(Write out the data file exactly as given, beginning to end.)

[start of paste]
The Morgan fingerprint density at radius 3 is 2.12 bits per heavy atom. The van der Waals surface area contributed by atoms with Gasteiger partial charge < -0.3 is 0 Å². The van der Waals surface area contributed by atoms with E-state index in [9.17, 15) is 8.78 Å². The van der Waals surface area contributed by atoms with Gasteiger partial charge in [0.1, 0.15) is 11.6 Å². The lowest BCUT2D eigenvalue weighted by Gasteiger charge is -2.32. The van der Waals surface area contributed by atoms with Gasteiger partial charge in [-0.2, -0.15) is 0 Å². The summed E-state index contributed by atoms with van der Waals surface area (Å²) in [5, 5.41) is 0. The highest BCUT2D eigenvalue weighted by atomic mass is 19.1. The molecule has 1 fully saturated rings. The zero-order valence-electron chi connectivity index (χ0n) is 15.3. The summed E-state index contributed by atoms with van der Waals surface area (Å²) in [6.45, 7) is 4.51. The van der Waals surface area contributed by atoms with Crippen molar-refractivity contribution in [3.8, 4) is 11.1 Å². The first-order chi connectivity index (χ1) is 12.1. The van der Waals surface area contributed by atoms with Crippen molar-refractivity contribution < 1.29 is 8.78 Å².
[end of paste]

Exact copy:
The Morgan fingerprint density at radius 3 is 2.12 bits per heavy atom. The van der Waals surface area contributed by atoms with Gasteiger partial charge < -0.3 is 0 Å². The van der Waals surface area contributed by atoms with E-state index in [9.17, 15) is 8.78 Å². The van der Waals surface area contributed by atoms with Gasteiger partial charge in [0.1, 0.15) is 11.6 Å². The lowest BCUT2D eigenvalue weighted by Gasteiger charge is -2.32. The van der Waals surface area contributed by atoms with Gasteiger partial charge in [-0.2, -0.15) is 0 Å². The summed E-state index contributed by atoms with van der Waals surface area (Å²) in [5, 5.41) is 0. The highest BCUT2D eigenvalue weighted by atomic mass is 19.1. The molecule has 1 fully saturated rings. The zero-order valence-electron chi connectivity index (χ0n) is 15.3. The summed E-state index contributed by atoms with van der Waals surface area (Å²) in [6.45, 7) is 4.51. The van der Waals surface area contributed by atoms with Crippen molar-refractivity contribution in [3.8, 4) is 11.1 Å². The first-order chi connectivity index (χ1) is 12.1. The van der Waals surface area contributed by atoms with Crippen molar-refractivity contribution < 1.29 is 8.78 Å².